In my opinion, the only rational way to deal with such inevitables as illness and death is to understand them, anticipate them, and to prepare for them, not by feeding money to insurance companies, but by saving money on your own, setting aside resource, and making wills. It is impossible by definition to avoid or prevent the inevitable. And there is usually little point in delaying it. So I am not against euthanization. I also find religious people, who pray not to die, and oppose euthanization, to be quite funny. Isn’t it the case that they can’t wait to join their creator in heaven? To be fair, I must admit that I am always more concerned about those “seriosly and consistently religious” nut-jobs who are eager to go to heaven with 72 virgins.

    As to the comment on “common good”, I think people too often buy into rosy, comforting nonsense like “Every human life is invaluable in and of itself” and so on. I am confident, for example, that, in hindsight, few would object to a bloody, premature death of Hitler on the front line of WWI, if we could unwind the tape of history. Realistically, and on a large scale, it was the plague that undermined the foundation of the old Christian theocracy, broke down the feudalistic mode of property ownership and production in Europe, and in effect brought about the the Renaissance. Without it, Europe might still be in the dark ages today. My point is that death is not necessarily a bad thing. Like with many other natural phenomena, it is us humans who imposed our moral views and value judgements on deaths, and interpreted them as bad. But this is all very subjective, self-regarding, and anthropocentric, and lacks rational basis.

  3. Michael Haggqvist
    Michael Haggqvist September 21, 2009 at 1:28 am | | Reply

    ” I do believe, however, that every human life deserves basic compassion. Even prisoners and people on death row get health care services here in the US.”

    I agree totally. To let someone die or suffer on economic grounds is horrible. A Chinese friend of mine explained to me about the difference in health care service in America (New York) and in China (Beijing). He said that if you need emergency hospital care in USA you will get if, even if you are uninsured. No hospital will let you die. But this happens from time to time in China. If you need emergency health care here you have to pay, otherwise they wont treat you. In fact they need a deposit before they treat you.

    In fact some people die because they can´t even afford a simple treatment. We see this on Cctv (Chinese tv) all the time. Sick people tell their story and some other people collect money so they can get treatment.

    Coming from a country that has universal health care for all I feel horrified of some of these stories. To hear that some people die because they can´t afford a simple visit to the doctor is very, very sad. When you see them it is often to late. Something that could have saved there life at an early stage can´t be treated now.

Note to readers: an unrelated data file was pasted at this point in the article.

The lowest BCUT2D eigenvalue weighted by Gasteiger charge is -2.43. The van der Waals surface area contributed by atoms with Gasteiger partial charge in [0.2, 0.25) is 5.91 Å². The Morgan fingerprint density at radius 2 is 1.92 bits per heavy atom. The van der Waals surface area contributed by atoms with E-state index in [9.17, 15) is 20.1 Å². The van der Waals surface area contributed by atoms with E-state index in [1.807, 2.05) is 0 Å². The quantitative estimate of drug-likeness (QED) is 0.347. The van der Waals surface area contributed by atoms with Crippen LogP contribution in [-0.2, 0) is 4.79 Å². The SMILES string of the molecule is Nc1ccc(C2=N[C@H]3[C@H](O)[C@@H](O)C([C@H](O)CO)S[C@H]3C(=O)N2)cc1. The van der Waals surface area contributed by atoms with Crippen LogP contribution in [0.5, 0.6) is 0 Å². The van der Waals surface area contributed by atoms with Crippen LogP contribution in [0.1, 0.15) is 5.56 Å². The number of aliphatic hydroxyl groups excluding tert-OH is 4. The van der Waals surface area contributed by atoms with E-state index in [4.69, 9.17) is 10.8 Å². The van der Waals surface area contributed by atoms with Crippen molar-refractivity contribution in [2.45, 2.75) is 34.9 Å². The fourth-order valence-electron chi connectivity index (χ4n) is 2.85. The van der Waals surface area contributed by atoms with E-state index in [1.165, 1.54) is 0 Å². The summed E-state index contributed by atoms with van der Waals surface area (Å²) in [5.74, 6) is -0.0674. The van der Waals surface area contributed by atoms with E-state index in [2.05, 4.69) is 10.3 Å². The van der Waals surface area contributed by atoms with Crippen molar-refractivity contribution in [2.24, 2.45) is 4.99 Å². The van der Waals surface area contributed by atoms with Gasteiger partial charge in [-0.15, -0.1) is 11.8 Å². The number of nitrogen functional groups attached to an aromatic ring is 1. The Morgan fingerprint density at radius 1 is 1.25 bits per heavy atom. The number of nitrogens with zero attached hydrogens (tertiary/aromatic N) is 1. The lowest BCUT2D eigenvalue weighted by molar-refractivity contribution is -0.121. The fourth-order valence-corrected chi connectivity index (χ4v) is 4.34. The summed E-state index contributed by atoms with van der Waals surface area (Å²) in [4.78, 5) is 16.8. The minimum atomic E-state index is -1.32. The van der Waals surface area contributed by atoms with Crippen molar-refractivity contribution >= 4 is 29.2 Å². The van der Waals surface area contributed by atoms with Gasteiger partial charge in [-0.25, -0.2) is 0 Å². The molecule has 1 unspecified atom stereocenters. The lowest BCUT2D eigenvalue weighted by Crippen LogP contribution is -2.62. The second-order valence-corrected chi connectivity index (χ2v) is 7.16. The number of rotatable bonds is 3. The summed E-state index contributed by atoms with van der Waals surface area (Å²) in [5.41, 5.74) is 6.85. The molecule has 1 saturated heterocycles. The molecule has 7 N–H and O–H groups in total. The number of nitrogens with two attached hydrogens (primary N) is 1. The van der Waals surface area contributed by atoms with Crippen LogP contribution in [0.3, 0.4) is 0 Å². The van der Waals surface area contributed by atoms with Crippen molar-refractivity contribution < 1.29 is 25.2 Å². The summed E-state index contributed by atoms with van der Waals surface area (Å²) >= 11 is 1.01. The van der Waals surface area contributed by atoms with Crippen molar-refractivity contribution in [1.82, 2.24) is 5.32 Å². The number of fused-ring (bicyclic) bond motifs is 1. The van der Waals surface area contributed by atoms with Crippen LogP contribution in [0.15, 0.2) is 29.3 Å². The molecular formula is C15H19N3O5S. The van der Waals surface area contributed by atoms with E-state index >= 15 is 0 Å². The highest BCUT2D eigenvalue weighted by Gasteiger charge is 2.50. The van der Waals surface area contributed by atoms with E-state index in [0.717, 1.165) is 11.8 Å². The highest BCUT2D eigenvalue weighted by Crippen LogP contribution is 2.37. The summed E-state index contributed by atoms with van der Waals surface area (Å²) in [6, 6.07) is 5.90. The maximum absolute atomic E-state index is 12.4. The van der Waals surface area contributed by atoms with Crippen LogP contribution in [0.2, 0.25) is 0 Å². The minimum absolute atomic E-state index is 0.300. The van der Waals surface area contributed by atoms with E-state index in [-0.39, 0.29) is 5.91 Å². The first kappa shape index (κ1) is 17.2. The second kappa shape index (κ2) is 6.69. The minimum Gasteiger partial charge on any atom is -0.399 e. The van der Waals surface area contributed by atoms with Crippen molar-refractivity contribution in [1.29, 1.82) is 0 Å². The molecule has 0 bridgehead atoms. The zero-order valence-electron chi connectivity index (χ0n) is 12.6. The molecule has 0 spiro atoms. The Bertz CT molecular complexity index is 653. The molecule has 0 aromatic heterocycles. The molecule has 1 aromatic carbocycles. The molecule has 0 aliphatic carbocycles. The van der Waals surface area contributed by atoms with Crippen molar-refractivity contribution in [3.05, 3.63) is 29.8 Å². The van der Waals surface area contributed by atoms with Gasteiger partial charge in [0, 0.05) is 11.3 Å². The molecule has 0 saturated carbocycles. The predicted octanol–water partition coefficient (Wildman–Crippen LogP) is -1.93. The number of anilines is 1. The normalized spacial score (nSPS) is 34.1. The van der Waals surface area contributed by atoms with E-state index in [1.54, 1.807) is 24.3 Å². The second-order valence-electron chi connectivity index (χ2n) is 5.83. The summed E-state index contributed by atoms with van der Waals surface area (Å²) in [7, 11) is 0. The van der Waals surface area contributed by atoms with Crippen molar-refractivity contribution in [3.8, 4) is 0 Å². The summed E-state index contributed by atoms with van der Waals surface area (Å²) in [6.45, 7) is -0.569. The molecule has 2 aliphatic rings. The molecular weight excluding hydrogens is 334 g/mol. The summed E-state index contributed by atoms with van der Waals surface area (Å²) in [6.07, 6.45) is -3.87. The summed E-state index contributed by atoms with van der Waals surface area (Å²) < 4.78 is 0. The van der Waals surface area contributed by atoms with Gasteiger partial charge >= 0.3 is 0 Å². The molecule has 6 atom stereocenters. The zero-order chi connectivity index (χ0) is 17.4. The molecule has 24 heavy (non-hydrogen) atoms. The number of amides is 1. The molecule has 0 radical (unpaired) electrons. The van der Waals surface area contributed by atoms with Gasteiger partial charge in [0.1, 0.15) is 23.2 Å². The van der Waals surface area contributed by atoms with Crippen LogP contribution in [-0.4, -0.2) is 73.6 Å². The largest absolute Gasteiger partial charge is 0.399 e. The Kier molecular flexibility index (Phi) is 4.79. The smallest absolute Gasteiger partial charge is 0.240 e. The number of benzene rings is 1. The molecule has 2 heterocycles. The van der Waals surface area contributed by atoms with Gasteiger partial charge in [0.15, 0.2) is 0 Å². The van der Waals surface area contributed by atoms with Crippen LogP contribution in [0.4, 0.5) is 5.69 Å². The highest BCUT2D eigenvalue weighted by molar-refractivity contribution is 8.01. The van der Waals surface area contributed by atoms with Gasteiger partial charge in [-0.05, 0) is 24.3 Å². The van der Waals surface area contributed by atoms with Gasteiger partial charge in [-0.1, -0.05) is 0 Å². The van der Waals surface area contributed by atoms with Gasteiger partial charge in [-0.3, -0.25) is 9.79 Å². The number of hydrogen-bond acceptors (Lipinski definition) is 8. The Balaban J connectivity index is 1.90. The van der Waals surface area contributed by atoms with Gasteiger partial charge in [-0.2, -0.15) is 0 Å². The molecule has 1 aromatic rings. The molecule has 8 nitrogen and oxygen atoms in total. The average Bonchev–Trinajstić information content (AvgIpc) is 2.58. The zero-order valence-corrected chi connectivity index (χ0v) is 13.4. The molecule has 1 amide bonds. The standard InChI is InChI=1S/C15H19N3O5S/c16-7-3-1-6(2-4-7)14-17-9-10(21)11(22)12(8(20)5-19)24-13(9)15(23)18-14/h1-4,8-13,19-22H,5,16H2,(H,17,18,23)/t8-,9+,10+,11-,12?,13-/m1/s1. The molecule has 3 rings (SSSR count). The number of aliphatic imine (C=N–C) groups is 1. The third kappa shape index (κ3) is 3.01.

Outside of Beijing’s biggest hospitals you often see poor people sleeping, they might have some relative in the hospital. They are to poor to stay at a hotel so they sleep outside on madrases they cary with them. Winter and summer you see them there. I think about my easy, lazy life , so rich in comparison and I feel shameful. I admire the strength of these Chinese, but they deserve better. My heart breaks every-time I see a very old person among them, especially wintertime.

    But there are people who try to do something about this: like the Chinese Christian female dentist who treats patients in her little hospital that she pays by herself. the cost? What they can afford. If they are old, sick or poor it´s free. I felt very moved by this when I heard here story. I talked to some of her patients and some said they had never been to a doctor.

    You can´t help being moved by such compassion whatever your views are on religion. Coming from the worlds most secular country I have never seen something like this before, you Americans see this all the time of course? I admire her.

    Jocelyn: you write very good articles! Keep up the good work!

  4. Roadblock
    Roadblock September 22, 2009 at 4:46 am | | Reply

    Hi Jocelyn,

    I am sorry to hear about your mother. As I have mentioned before, rare diseases should be covered by insurance. I have nothing against insuring unpredictable, rare, and protentially lethal or disabling conditions. But if someone has the misfortune to carry a genetic disposition to develope a deadly condition at a reletively young age, and if s/he knows about it, or should know about it from early on, then it is a sightly different and more complicated story. It is certainly a sad unfortunate situation. But tragedy happens in life from time to time.

    I think the senario, where “we all cannot have access to good health insurance policies” as you put it, is extreme and not a fact. The reality is that most of the prudent, discerning and responsible individuals in a society can, should and do get decent health care.